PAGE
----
Hermenegildo Anglada-Camarasa, Barcelona 1871-Pollensa 1959
- Hermenegildo Anglada-Camarasa
- La Gata Rosa (The Pink Puss)
- signed H. Anglada-Camarasa l.r.
- oil on canvas
Alberto López Buchardo
Adan C. Diehl, Buenos Aires (acquired from the above, 1911)
The Museum of Fine Arts, Toledo (bequeathed from the above, 1931)
Buenos Aires, Salón Witcomb, 1915, as La gatita rosa
Buenos Aires, Sala Parmenio Piñero del Museo
Nacional de Bellas Artes, 1916, no. 8 (entitled El descanso, La gata rosa)
Barcelona, Paulau Nacional: Exposició Internacional de Belles Arts, 1929-30
London, Leicester Galleries, 1930, no. 14
Liverpool, Walker Art Gallery, 58th Autumn Exhibition, 1930, no. 246
Probably Pittsburgh, Carnegie Institute, 29 Annual International Exhibition of Paintings, 1930
Chicago, Art Institute, Foreign Section of the Carnegie International Exhibition of Paintings, 1931
Providence, Rhode Island School of Design, Modern Spanish Paintings, 1934, no. 2
La Prensa, Buenos Aires, 1916, catalogued and illustrated
S. Hutchinson Harris, 'Hermenegildo Anglada-Camarasa', The Studio, London, 15 January 1926, pp. 3-10, discussed and illustrated
'Una exposició d’obres d’Anglada-Camarasa a Londres', Catalunya, Buenos Aires, 1932, mentioned
Blake-More Godwin, Catalogue of European Paintings, The Toledo Museum of Art, Toledo, Ohio, 1939, pp. 34-5, catalogued and illustrated (as On the Sofa)
Tito Cittadini, Los que pintaron en Mallorca: Hermen Anglada-Camarasa, ‘Revista’, año IV, January-June 1947, mentioned
Francesc Fontbona and Francesc Miralles, Anglada-Camarasa: catalogue raisonée, Barcelona, 1981, pp. 64 and 120, mentioned; p. 262, C14, catalogued and illustrated; pp. 100-01, illustrated in colour over a double page; illustrated in colour on the dust jacket
Commissioned by Alberto López Buchardo, an artist and one of Anglada's pupils, and painted circa 1911-1916, the present work ranks as one of the artist's most iconic motifs. Reclining on a sofa, the sitter looks engagingly at the viewer, confident and unselfconscious, locking him into her gaze. La Gata rosa was executed at a key juncture in Anglada's artistic development. The girl's piercing gaze harks back to the intense expressions of the figures in his nocturnal scenes of the Parisian demi monde which had dominated his work after moving to the French capital in 1897, while the palette and technique anticipate the more freely painted, luminous landscapes painted after Anglada's return to Spain in 1914.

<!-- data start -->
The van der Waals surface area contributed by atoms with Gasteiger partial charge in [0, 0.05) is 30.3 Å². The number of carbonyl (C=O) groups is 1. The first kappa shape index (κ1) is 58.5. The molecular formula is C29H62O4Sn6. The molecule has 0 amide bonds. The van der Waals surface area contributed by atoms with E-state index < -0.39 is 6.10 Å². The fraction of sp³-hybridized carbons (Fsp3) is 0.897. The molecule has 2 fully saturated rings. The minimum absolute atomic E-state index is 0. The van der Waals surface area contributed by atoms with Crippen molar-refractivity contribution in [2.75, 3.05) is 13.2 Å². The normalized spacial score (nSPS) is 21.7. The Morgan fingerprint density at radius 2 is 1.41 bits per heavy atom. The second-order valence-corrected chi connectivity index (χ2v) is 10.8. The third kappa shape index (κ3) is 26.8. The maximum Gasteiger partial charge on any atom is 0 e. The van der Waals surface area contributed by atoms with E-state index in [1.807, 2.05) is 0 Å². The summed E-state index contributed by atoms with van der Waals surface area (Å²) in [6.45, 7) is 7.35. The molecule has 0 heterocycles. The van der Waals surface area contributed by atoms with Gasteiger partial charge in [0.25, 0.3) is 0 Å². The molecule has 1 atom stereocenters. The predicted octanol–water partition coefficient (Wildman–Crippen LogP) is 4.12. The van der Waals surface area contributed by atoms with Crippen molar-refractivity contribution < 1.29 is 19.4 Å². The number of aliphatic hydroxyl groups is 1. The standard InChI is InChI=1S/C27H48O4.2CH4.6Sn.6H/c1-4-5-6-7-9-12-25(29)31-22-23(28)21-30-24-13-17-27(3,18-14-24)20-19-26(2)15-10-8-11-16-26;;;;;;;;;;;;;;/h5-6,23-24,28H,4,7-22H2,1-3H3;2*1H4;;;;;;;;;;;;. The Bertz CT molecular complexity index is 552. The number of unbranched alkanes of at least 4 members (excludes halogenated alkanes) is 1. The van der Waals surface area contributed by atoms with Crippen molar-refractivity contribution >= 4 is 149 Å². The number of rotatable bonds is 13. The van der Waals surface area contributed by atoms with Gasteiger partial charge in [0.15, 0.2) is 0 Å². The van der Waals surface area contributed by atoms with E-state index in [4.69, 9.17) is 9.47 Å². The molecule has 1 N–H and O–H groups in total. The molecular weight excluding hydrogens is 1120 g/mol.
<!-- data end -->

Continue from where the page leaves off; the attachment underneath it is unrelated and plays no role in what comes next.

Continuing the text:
The striking effects of Anglada's textural and chromatic experimentation at this point in his career are clearly apparent in La Gata rosa. While colour is still his primary concern, in the present work he has moved away from the fine glazes of his early work, instead applying the paint with bravura directly on to the canvas from the tube. The picture is as much a harmony of colours, forms, and materials, as it is a portrait in the conventional sense. Pink (as a derivative of red) and green are complimentary colours, the chromatic ensemble fused together by the printed patterns on the dress and the sofa. Anglada was fascinated by firework displays and the iridescent patterns they described against the canvas of the night sky, and in a more abstract sense the present work reads like such an explosion of light and colour, the radiating white patterns on the sofa and the whisps of white on the wallpaper adding to the effect. The meandering lines of the sofa back and the girl's dress create rhythmic patterns across the picture surface that can be found almost unaltered in his landscape pictures of a few years later.
Like Sorolla, Anglada developed a huge international following during his own lifetime, especially in America. Following a highly successful exhibition in Buenos Aires in 1924, the artist selected nine of his works for an exhibition that travelled to Washington, New York, Chicago, Des Moines, Los Angeles, and San Francisco. In 1924 he successfully exhibited at the Carnegie Institute in Pittsburgh. An invitation to serve on the jury at the Carnegie Institute exhibition the following year led to Anglada's first visit to the United States. In 1931 he exhibited in the 'Foreign Section' of the Carnegie International exhibition, which also travelled to Cleveland and Chicago. Included in the show, La Gata rosa would remain in Ohio as a bequest by its then owner, Adan Diehl, also a pupil of Anglada's, to the Toledo Art Museum, in whose collection it has remained ever since.